addressing these questions now.
Dr. Lyon is a strong believer in providing quantitative estimates on her sequencing reports. She spoke with some of the clinicians she works with and found that only a minority want a statistical likelihood. Nevertheless, she says, “We should put a number on our reports, even if most clinicians say they don’t want numbers.” Physicians who are comfortable with quantitative probabilities will use them. And, Dr. Lyon adds, the numbers serve a further purpose: Family members may be tested in another laboratory, which will be able to interpret the statistics and benefit from them.
At Quest Diagnostics in San Juan Capistrano, Dr. Buller’s laboratory performs sequencing for the CFTR gene, beta globin, and predisposition genes for colon cancer (MLH1, MSH2, and MSH6) and Rett syndrome (MECP2, MEN2), RET protooncogene, and a few other rarer disorders. A group at Quest Diagnostics, led by Steve Potts, PhD, and Matthew McGinness, PhD, is working on a qualitative and quantitative model, which the group calls MIST, for Mutation Inference Scoring Tool.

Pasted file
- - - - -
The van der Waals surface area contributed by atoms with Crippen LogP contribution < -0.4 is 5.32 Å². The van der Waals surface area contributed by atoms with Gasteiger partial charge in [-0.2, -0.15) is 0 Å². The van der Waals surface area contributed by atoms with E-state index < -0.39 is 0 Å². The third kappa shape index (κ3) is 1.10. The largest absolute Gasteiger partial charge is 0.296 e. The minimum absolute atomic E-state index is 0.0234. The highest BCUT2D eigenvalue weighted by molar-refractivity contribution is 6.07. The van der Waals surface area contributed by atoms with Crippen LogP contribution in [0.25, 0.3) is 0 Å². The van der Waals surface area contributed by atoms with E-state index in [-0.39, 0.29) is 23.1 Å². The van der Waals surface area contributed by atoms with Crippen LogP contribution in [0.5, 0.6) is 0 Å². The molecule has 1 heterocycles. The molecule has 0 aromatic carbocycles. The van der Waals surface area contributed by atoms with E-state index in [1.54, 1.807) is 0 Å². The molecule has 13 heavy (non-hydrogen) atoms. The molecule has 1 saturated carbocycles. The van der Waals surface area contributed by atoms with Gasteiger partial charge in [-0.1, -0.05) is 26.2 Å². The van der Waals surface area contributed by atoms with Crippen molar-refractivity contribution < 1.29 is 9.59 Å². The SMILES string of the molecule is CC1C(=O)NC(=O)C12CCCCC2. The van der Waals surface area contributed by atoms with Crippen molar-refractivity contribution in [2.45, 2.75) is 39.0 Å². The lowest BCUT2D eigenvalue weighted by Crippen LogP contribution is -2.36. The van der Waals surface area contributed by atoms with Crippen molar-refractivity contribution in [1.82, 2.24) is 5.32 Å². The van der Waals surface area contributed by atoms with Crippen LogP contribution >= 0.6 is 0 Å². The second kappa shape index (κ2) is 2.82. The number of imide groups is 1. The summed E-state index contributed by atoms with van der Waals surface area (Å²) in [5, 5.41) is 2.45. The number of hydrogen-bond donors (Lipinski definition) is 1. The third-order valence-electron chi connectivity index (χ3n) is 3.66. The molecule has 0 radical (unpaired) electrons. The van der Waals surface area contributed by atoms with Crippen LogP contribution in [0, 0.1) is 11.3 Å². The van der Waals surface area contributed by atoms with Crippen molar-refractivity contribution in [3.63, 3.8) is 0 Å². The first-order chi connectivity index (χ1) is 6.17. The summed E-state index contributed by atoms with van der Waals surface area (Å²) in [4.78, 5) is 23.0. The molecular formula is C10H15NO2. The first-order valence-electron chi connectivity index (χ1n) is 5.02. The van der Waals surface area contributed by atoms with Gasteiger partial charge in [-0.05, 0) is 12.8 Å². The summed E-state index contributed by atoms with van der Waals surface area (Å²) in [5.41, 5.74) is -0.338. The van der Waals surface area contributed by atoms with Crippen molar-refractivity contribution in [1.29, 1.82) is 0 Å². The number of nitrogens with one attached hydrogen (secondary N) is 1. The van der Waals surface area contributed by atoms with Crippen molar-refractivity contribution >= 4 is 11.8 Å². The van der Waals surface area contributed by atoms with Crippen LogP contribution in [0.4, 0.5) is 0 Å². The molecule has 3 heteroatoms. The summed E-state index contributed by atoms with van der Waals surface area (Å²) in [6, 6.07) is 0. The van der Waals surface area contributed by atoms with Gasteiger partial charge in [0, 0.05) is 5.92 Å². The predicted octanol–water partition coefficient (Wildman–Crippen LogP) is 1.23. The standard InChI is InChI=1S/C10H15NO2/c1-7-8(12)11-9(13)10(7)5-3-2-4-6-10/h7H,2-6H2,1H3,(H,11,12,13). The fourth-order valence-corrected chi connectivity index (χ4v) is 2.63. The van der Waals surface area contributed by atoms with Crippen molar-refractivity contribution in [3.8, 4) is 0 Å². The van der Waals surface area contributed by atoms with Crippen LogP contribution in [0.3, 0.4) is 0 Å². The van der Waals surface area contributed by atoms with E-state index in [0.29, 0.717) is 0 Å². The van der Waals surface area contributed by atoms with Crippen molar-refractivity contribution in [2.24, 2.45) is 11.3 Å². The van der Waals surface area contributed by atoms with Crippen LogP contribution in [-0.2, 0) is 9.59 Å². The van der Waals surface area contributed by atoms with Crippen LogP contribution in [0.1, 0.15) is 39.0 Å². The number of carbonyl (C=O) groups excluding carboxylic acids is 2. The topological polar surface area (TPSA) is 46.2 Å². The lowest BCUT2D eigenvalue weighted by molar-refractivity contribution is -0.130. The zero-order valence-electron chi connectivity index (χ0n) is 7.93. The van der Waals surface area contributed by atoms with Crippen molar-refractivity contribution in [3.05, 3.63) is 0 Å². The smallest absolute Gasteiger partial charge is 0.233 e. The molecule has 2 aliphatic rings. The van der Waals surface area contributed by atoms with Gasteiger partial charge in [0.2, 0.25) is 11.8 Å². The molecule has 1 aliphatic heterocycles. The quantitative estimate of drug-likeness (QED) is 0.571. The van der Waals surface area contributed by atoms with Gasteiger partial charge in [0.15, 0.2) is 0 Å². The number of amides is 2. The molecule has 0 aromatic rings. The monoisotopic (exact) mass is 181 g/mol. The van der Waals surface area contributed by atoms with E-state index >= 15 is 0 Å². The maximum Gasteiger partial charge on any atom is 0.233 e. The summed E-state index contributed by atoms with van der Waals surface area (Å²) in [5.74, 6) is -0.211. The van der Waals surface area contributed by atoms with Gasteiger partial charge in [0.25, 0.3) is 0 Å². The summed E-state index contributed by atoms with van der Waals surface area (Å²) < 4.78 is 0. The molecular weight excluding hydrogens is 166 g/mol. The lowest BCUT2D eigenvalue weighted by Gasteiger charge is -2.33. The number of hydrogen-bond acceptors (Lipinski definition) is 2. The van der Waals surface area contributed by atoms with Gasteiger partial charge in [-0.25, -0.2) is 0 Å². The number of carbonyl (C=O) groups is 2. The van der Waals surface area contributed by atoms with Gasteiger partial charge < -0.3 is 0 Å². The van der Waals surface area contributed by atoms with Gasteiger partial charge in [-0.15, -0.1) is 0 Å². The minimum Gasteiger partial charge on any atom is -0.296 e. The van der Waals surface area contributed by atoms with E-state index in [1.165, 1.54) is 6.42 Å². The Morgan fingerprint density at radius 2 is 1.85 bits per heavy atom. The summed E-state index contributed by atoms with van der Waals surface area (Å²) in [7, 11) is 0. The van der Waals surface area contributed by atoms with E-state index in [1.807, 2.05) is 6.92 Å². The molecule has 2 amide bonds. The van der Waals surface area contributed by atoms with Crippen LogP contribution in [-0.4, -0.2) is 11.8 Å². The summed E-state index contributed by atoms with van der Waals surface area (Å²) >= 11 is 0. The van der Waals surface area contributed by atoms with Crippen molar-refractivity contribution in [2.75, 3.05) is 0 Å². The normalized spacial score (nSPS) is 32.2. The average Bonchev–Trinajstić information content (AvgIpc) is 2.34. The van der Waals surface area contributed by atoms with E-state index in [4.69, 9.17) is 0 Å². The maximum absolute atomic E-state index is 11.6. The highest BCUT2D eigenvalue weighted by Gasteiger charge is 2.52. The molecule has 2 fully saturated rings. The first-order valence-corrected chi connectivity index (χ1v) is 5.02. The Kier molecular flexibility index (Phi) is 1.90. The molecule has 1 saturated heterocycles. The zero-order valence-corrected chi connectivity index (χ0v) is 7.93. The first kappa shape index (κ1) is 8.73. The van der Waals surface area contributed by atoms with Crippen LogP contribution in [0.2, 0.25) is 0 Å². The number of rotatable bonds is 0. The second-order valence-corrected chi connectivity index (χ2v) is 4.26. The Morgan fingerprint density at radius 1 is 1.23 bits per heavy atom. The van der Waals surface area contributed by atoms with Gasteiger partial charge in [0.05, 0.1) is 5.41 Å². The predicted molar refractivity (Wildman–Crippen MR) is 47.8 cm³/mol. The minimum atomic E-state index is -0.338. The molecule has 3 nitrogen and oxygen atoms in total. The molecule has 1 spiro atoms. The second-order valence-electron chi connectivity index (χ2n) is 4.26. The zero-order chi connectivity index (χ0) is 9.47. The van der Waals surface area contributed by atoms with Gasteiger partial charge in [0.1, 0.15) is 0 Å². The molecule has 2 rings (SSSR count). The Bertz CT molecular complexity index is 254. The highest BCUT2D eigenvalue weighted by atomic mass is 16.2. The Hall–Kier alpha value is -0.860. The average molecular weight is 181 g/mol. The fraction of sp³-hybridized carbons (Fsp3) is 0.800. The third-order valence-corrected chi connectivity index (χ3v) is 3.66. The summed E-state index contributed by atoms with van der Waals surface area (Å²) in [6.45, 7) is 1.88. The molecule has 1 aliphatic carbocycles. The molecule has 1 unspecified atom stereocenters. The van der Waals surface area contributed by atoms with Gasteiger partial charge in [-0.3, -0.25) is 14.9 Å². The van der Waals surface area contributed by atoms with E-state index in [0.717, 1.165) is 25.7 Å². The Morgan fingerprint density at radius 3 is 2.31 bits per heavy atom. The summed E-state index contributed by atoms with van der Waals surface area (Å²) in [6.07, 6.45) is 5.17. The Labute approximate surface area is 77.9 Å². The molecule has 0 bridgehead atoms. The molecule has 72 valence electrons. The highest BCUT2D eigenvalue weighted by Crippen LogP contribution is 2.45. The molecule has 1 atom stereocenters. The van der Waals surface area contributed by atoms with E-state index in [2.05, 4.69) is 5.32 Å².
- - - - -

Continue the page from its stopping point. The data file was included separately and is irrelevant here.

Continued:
For qualitative evaluation, MIST uses hand-curated sequence alignments and structural models to evaluate novel missense mutations. For the CFTR gene, for instance, alignment is based on 31 orthologs and 60 paralogs, along with more than 100 literature references. Quantitatively, MIST gives a deleterious/benign score for missense mutations based on the evolutionary conservation of amino acid properties and protein structure.
Dr. Buller and her coworkers are now comparing MIST to SIFT and PolyPhen for their ability to score missense mutations as deleterious or benign. “We often find something that MIST calls deleterious and PolyPhen or SIFT calls benign and vice versa,” Dr. Buller says. Adjudicating these disagreements should prove informative. “We are now doing our own validation,” she says, “after which we would like to make MIST accessible to physicians on our Web site.”